JpGU-AGU Joint Meeting 2017

Presentation information

[JJ] Poster

S (Solid Earth Sciences) » S-SS Seismology

[S-SS17] [JJ] Fault Rheology and Earthquake Physics

Sun. May 21, 2017 5:15 PM - 6:30 PM Poster Hall (International Exhibition Hall HALL7)

[SSS17-P18] Raman spectra of carbonaceous materials within the black fault rocks in Kodiak accretionary complex

*Asuka Yamaguchi1, Raimbourg Hugues2 (1.Atomosphere and Ocean Research Institute, The University of Tokyo, 2.Institut des Sciences de la Terre d'Orleans , Universite d'Orleans)

Estimation of frictional heat generated in the principal slip zone (PSZ) of a fault is a key to understand fault mechanics. Recently, analyses on carbonaceous material (CM) such as vitrinite reflectance and Raman spectroscopy, which were widely used as geothermometer, have been applied to fault rocks and products of friction experiments (e.g Sakaguchi et al., 2011; Kitamura et al., 2012; Furuichi et al., 2015; Kaneki et al., 2016; Kouketsu et al., 2017). Raman spectroscopy of CM has an advantage in 2-dimentional mapping, and therefore useful for quantifying high temperature zone along PSZ generated by thermal diffusion of frictional heat. However, distribution of Raman spectra of CM within a PSZ has not considered well. In this presentation, we show the result of Raman spectra of CM within the PSZ of the Pasagshak Point Thrust in the Kodiak accretionary prism. The thrust is characterized by ultrafine-grained black fault rocks (BFR) including weakly molten pseudotachylyte formed during seismic slips (Rowe et al., 2005; Meneghini et al., 2010; Yamaguchi et al., 2014).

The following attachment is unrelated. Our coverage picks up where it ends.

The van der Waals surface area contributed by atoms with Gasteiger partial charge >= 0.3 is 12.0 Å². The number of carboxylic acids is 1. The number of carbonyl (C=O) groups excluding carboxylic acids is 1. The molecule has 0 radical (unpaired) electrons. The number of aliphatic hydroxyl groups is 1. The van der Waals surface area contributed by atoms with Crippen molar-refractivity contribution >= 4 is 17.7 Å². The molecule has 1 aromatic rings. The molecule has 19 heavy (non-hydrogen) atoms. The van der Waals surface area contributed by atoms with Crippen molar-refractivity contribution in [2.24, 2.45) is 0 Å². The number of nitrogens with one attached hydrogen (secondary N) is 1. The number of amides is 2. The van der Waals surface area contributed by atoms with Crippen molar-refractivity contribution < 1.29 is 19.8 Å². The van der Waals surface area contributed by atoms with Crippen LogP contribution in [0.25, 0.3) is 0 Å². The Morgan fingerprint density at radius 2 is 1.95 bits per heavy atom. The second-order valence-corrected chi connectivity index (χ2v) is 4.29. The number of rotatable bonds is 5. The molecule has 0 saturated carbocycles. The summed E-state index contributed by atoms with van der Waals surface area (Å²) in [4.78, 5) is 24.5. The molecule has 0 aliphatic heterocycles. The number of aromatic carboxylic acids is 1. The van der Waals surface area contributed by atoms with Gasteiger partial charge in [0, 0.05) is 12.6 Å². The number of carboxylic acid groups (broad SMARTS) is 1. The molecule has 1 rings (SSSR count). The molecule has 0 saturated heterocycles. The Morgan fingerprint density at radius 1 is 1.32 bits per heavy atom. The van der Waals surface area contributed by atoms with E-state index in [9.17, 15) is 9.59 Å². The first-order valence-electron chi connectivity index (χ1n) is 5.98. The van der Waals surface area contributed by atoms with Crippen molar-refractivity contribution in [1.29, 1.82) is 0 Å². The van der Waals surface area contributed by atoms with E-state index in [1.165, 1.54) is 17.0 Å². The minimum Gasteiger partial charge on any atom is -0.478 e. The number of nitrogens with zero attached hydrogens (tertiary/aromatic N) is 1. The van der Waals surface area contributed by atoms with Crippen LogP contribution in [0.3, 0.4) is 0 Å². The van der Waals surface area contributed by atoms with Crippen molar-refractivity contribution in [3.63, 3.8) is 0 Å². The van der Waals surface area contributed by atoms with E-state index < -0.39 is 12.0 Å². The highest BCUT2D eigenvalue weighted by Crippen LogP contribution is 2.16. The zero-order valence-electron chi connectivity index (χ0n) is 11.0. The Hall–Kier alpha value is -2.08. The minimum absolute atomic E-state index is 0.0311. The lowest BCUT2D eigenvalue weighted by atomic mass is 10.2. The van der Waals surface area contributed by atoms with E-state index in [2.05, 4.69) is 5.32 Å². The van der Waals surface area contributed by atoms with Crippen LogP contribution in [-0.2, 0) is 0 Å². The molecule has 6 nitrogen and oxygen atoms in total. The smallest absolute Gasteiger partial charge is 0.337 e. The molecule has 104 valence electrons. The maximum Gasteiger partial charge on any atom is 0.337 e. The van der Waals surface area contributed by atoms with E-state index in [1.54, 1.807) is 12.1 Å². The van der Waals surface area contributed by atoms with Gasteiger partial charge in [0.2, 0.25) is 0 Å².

Raman spectra were obtained using a Renishaw InVIA Reflex microspectrometer (ISTO-BRGM; Orléans) with 514 nm laser. The laser beam power at sample surface was set to ~0.5 mW. Analysis was performed to traverse internal textures of the BFR. Spectra was decomposed into five peaks, center positions around 1350 cm-1 (D1, D3 and D4) and graphite bands centered around 1580-1600 cm-1 (D2 and G). Microstructures of the BFR were observed under cathodoluminescence microscope.
Although D1-band develops within the crystalline microlayers of aphanitic BFR, which is thought to be melt-origin pseudotachylyte (Meneghini et al., 2010), development of G-band was not detected even in the crystalline microlayers. This observation suggest that Raman spectra of CM do not reach the equilibrium in the case of short-time heating, as pointed out by Nakamura et al. (2017). An alternative possibility is that Kodiak BFR has formed temperatures of <400 degrees C, without frictional melt.